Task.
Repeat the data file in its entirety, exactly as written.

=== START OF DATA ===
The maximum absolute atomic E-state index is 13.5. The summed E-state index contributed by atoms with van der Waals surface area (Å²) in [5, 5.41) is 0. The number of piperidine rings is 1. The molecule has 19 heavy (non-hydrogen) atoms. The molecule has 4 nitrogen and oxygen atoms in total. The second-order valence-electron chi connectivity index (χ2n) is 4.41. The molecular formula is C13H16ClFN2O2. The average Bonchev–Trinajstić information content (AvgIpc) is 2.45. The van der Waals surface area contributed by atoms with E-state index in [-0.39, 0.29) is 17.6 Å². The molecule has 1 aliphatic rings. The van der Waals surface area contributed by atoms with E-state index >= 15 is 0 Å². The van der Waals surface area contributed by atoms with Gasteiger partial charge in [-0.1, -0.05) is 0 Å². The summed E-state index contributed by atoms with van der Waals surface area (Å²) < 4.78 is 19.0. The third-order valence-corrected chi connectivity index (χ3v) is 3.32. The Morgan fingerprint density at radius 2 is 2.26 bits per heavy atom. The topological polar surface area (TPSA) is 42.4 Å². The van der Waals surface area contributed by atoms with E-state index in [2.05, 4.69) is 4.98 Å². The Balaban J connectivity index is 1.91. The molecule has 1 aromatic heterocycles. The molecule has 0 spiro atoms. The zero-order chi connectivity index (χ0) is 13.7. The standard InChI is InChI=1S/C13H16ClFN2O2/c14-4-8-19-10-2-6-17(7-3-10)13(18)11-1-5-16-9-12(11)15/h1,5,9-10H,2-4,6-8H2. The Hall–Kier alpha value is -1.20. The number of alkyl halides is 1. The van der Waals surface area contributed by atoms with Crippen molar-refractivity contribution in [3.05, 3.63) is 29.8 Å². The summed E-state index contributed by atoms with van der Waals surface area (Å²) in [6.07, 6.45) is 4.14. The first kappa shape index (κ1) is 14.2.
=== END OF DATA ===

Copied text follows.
The maximum absolute atomic E-state index is 13.5. The summed E-state index contributed by atoms with van der Waals surface area (Å²) in [5, 5.41) is 0. The number of piperidine rings is 1. The molecule has 19 heavy (non-hydrogen) atoms. The molecule has 4 nitrogen and oxygen atoms in total. The second-order valence-electron chi connectivity index (χ2n) is 4.41. The molecular formula is C13H16ClFN2O2. The average Bonchev–Trinajstić information content (AvgIpc) is 2.45. The van der Waals surface area contributed by atoms with E-state index in [-0.39, 0.29) is 17.6 Å². The molecule has 1 aliphatic rings. The van der Waals surface area contributed by atoms with E-state index >= 15 is 0 Å². The van der Waals surface area contributed by atoms with Gasteiger partial charge in [-0.1, -0.05) is 0 Å². The summed E-state index contributed by atoms with van der Waals surface area (Å²) < 4.78 is 19.0. The third-order valence-corrected chi connectivity index (χ3v) is 3.32. The Morgan fingerprint density at radius 2 is 2.26 bits per heavy atom. The topological polar surface area (TPSA) is 42.4 Å². The van der Waals surface area contributed by atoms with E-state index in [2.05, 4.69) is 4.98 Å². The Balaban J connectivity index is 1.91. The molecule has 1 aromatic heterocycles. The molecule has 0 spiro atoms. The zero-order chi connectivity index (χ0) is 13.7. The standard InChI is InChI=1S/C13H16ClFN2O2/c14-4-8-19-10-2-6-17(7-3-10)13(18)11-1-5-16-9-12(11)15/h1,5,9-10H,2-4,6-8H2. The Hall–Kier alpha value is -1.20. The number of alkyl halides is 1. The van der Waals surface area contributed by atoms with Crippen molar-refractivity contribution in [3.05, 3.63) is 29.8 Å². The summed E-state index contributed by atoms with van der Waals surface area (Å²) in [6.07, 6.45) is 4.14. The first kappa shape index (κ1) is 14.2.